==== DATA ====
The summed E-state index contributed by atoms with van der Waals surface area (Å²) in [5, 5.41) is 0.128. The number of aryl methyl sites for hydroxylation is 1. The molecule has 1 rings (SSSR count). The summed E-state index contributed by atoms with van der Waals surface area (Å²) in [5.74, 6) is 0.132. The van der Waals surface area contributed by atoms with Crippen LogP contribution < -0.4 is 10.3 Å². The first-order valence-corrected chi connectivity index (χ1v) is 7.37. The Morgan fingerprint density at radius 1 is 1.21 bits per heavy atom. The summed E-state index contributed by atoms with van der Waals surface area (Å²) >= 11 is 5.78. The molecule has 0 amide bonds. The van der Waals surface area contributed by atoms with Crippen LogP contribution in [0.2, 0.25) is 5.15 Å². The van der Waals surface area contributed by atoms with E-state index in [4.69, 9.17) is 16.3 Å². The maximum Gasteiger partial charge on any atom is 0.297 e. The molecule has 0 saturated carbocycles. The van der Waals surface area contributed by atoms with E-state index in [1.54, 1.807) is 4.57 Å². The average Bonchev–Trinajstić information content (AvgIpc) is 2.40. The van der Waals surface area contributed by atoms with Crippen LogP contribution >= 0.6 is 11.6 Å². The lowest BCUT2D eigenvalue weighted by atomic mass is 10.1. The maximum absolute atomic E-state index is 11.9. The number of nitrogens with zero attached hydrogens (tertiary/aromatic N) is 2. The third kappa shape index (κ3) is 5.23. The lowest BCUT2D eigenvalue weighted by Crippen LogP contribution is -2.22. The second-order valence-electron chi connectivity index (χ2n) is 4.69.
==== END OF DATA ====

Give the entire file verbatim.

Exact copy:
The summed E-state index contributed by atoms with van der Waals surface area (Å²) in [5, 5.41) is 0.128. The number of aryl methyl sites for hydroxylation is 1. The molecule has 1 rings (SSSR count). The summed E-state index contributed by atoms with van der Waals surface area (Å²) in [5.74, 6) is 0.132. The van der Waals surface area contributed by atoms with Crippen LogP contribution < -0.4 is 10.3 Å². The first-order valence-corrected chi connectivity index (χ1v) is 7.37. The Morgan fingerprint density at radius 1 is 1.21 bits per heavy atom. The summed E-state index contributed by atoms with van der Waals surface area (Å²) >= 11 is 5.78. The molecule has 0 amide bonds. The van der Waals surface area contributed by atoms with Crippen LogP contribution in [0.2, 0.25) is 5.15 Å². The van der Waals surface area contributed by atoms with E-state index in [4.69, 9.17) is 16.3 Å². The maximum Gasteiger partial charge on any atom is 0.297 e. The molecule has 0 saturated carbocycles. The van der Waals surface area contributed by atoms with E-state index in [1.54, 1.807) is 4.57 Å². The average Bonchev–Trinajstić information content (AvgIpc) is 2.40. The van der Waals surface area contributed by atoms with Crippen LogP contribution >= 0.6 is 11.6 Å². The lowest BCUT2D eigenvalue weighted by atomic mass is 10.1. The maximum absolute atomic E-state index is 11.9. The number of nitrogens with zero attached hydrogens (tertiary/aromatic N) is 2. The third kappa shape index (κ3) is 5.23. The lowest BCUT2D eigenvalue weighted by Crippen LogP contribution is -2.22. The second-order valence-electron chi connectivity index (χ2n) is 4.69.